best regards,

Jon Alm Eriksen

Hi,

Bokeh is actually two different libraries, split across two different language runtimes (Python and JS). So, while we would like to be (and for convenience try to be) as permissive as possible in terms of what is accepted as input on the Python side, ultimately things have to be converted to a standard, common baseline for inter-language exchange. For Bokeh, all date times are ultimately converted to "floating point ms since epoch".

If you do your datetime and timedelta manipulations "outside" of Bokeh using regular Python variables first, then assign to bokeh model properties (e.g. range.start) then things will probably work as you expect. However, once you assign to a property such as range.start the value is converted to the internal format, and this is probably the source of confusion.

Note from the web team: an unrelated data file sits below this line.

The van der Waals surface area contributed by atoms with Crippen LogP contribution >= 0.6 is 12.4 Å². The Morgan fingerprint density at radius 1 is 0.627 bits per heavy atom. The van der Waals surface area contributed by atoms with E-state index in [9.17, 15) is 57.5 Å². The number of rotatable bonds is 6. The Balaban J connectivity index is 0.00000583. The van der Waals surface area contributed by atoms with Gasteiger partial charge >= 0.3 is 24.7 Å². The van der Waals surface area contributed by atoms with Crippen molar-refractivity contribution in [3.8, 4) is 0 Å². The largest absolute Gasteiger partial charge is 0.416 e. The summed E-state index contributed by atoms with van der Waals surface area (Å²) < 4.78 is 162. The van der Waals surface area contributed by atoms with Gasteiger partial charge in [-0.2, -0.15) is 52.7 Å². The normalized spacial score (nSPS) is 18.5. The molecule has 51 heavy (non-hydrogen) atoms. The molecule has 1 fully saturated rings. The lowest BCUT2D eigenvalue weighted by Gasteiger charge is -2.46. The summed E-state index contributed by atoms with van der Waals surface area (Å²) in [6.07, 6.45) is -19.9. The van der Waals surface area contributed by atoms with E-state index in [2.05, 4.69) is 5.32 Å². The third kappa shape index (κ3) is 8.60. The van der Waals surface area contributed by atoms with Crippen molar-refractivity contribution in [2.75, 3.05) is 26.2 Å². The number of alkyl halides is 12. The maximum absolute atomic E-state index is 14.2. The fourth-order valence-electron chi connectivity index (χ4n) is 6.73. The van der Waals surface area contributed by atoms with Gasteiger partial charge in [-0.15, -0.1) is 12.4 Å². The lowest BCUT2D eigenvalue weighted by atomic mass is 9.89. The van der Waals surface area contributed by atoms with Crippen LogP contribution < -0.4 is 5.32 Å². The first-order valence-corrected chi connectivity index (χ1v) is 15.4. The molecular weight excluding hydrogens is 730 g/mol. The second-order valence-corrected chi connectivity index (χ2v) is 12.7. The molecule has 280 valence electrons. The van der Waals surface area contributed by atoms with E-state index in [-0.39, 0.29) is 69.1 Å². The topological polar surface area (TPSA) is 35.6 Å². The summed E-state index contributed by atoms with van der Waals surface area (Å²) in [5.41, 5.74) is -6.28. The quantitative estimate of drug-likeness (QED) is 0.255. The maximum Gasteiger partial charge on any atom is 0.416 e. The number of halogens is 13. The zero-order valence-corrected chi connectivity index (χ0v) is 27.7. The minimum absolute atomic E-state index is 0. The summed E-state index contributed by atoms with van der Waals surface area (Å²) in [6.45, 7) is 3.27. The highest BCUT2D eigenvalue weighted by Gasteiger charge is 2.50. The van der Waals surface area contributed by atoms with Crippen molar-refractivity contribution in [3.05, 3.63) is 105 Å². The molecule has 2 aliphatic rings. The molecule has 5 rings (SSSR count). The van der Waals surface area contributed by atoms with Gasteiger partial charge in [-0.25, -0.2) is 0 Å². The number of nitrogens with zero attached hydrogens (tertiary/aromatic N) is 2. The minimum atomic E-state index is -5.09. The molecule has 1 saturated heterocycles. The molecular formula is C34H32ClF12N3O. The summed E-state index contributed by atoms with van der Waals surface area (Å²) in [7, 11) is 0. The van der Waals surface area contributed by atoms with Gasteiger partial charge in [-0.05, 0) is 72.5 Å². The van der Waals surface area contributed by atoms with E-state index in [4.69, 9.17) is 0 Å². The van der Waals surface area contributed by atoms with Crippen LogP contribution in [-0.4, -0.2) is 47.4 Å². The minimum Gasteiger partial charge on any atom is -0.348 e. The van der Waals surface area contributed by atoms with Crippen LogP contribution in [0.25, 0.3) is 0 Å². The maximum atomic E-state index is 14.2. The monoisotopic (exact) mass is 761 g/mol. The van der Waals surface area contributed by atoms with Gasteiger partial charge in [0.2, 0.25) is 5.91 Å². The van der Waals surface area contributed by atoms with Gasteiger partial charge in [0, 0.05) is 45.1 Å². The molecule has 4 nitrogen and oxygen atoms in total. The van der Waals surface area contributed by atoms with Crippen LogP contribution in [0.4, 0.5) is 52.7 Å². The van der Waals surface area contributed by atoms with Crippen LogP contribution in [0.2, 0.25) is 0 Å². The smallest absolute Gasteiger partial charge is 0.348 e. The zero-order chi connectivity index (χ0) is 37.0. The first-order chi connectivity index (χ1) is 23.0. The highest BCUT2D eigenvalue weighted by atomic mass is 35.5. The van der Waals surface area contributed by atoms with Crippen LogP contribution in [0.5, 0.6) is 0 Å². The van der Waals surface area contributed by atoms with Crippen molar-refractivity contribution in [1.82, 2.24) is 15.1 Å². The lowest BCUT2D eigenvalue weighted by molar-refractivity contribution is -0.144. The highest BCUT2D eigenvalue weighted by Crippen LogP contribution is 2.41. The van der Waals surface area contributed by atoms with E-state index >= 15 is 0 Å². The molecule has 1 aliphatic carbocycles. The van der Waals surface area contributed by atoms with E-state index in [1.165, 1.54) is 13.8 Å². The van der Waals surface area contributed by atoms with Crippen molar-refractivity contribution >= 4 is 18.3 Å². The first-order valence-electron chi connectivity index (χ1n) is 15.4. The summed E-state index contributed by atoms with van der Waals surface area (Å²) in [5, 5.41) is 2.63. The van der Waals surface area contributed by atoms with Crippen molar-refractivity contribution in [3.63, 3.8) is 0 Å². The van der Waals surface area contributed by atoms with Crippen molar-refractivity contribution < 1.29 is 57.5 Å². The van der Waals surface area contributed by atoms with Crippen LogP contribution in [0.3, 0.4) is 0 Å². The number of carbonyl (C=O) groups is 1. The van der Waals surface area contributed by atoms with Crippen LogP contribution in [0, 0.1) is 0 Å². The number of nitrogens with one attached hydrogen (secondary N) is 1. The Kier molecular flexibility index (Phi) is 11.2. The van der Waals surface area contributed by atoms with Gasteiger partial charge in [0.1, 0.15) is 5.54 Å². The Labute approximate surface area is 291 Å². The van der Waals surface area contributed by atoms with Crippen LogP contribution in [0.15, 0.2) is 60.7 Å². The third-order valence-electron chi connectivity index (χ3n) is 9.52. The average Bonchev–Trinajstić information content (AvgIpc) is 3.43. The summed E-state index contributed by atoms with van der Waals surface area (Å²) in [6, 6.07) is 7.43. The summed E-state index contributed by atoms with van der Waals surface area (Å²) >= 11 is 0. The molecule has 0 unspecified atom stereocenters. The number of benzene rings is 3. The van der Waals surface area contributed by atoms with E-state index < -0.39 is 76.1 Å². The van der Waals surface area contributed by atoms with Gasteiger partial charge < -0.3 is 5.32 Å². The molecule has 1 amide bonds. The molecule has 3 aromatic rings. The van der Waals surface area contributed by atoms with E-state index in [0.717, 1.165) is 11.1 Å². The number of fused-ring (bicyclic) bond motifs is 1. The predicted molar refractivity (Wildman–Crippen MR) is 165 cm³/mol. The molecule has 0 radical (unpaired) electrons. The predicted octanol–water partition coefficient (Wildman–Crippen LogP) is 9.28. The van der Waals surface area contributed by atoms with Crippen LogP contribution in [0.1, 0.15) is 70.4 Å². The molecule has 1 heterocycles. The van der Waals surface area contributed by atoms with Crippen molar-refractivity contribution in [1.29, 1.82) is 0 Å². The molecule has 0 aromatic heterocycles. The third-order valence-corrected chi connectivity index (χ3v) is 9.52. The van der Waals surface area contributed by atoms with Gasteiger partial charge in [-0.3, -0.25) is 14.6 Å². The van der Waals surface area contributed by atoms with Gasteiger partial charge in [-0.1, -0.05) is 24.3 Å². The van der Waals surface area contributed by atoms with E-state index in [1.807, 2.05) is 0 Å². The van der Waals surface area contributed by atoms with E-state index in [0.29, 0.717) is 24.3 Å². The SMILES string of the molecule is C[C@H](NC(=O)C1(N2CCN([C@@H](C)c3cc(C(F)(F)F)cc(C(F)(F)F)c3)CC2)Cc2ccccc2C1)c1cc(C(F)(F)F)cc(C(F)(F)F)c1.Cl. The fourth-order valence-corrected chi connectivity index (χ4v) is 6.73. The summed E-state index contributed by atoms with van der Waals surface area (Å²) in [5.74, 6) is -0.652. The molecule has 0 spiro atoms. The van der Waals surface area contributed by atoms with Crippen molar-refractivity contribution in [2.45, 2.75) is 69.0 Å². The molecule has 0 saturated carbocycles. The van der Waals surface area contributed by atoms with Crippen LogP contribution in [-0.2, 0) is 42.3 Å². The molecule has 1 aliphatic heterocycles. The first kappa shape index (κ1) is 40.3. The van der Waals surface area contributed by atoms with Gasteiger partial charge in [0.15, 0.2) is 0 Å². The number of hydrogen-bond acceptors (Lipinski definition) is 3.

Thanks,

Bryan

···

On Dec 1, 2017, at 18:50, [email protected] wrote:

Very interesting behavior! As you can see the 10 callbacks in the

for _ in range(10):
    callback()

loop execute when you hit the URL to the bokeh server, those loop through and calculate then results are returned and WebSocket is connected etc.

After that the ColumnDataSource is all the sudden in the float representation of datetime!

The following code shows how converting the float back to datetime will make the graph "work" again.

Notice that I commented out the loop so I only have to convert the first value.

from bokeh.io import curdoc, output_notebook, show
from bokeh.models import Line, Plot, ColumnDataSource, Range1d
from bokeh.layouts import column
import numpy as np

delta_time = np.timedelta64(1,'s')
start_time = np.datetime64('2017-01-01T00:00:00')

tail_length = 30

timerange = Range1d(start_time - tail_length * delta_time, start_time)

source = ColumnDataSource(dict(time=[start_time], y=[0.5]))
plot = Plot(width=500, height=500, x_range=timerange, y_range=Range1d(0,1))
plot.add_glyph(source, Line(x='time',y='y'))

def callback():
    # update axis
    # convert long to datetime